A few weeks ago I walked through the Arsenale in Venice, which has been in continuous use for building and overhauling military ships since 1104. The Arsenale is still an Italian naval base and visiting requires permission from navy headquarters in Rome. But my interest was not in present-day activities. It was in the remarkable history of the Arsenale as a landmark in the long history of lean thinking.
Jim Womack (right); Arnaldo Camuffo (right center), scientific director, Lean Enterprise Center Italy; and John O’Donnell (center), executive director, Lean Global Network; visit the Arsenale in Venice on November 14, 2009.
During the 1400s the Venetians made a remarkable leap in thinking about the organization of design and production. They adopted a standard design for their war galleys and began to think systematically about producing these ships in volume. By the mid-1500s they were manufacturing in advance and kitting the parts for the hundreds of ships built each year. Then, when military need dictated, pre-built hulls were caulked at the first production station and lowered into the water. They were then floated past numerous assembly stations for installing the masts, the steering, the flooring, the seats, the oars, the guns, and all of the items needed to complete the most complex manufactured product of that era. Thus we have the first known example of “flow” production in process sequence using standard designs. And by 1574, when King Henry III of France visited to observe the process, the Arsenale could caulk and final assemble a galley in only an hour. (Fortunately for us, the basic layout of the Arsenale hasn’t changed since the 1500s so it is still possible to imagine how the work was done.)
One of the floating assembly halls in the Arsenale, Venice
As I walked through the Arsenale and reflected on what the designers and production workers there contributed to human knowledge and best practice, I found myself wondering what we will add on our watch 500 years later. By my reckoning, our watch (or at least my watch) is the period after 1979 when the practices developed at Toyota, Honda, and their hundreds of suppliers in Japan were first transferred to new countries and new industries.
It seems to me that we have already achieved several things of lasting value:
- We have transferred and adapted lean process tools for production, product development, supplier management, and customer support to a wide range of industries in a wide range of countries.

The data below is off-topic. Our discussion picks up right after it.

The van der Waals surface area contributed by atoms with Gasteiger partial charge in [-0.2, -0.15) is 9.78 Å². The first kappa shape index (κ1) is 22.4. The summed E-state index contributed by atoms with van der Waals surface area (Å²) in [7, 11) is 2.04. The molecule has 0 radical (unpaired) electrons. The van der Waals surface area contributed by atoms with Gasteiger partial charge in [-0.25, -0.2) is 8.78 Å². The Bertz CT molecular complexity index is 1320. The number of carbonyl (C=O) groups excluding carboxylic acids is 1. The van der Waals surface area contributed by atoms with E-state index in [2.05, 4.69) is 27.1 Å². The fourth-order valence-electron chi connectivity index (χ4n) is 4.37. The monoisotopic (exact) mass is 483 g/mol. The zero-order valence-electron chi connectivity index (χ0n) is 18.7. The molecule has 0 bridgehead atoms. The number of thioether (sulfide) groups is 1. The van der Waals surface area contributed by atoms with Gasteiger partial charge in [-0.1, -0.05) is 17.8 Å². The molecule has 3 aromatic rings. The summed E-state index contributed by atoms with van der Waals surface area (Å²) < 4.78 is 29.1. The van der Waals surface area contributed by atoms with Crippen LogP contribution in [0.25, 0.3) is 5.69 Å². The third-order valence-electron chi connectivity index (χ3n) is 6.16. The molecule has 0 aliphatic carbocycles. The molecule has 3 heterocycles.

- We have experimented with all of the management tools – policy deployment, A3 analysis, and standardized management with kaizen – that are needed to introduce and sustain these process tools.
But we haven’t combined all of these tools and management methods in more than a few organizations and even these are struggling in the turbulent conditions that the world economy will apparently continue to provide. So what is reasonable to hope for in the remainder of our watch, which in my case is probably the next ten years?
It’s not realistic to hope that all organizations will become lean. And this wish makes no sense in any case because lean thinking will continue to evolve with changing circumstances and as the customer problems needing solutions change. The journey never ends as long as there is ever-changing life.
But can we hope to reach a landmark intermediate destination? Specifically, can we create at least one complete lean enterprise in every major industry and activity by 2020? By a lean enterprise I mean an organization that focuses clearly on the customer problems it seeks to solve and implements lean product development, fulfillment, supplier management, and customer support processes tied together by lean management to cost-effectively solve them.
This surely is a stretch goal and seems all the more daunting given the recent struggles of our lean exemplar companies. But we already have most of the knowledge in hand so no fundamental invention is required. And all of the elements of lean enterprise have been tested individually in real organizations. So the question is whether we think we can. And the only way to find out is to conduct a wide range of experiments within the global Lean Community, freely sharing our findings in the spirit of PDCA. For my part, I’ll continue to think that we can until our experiments conclusively prove we can’t.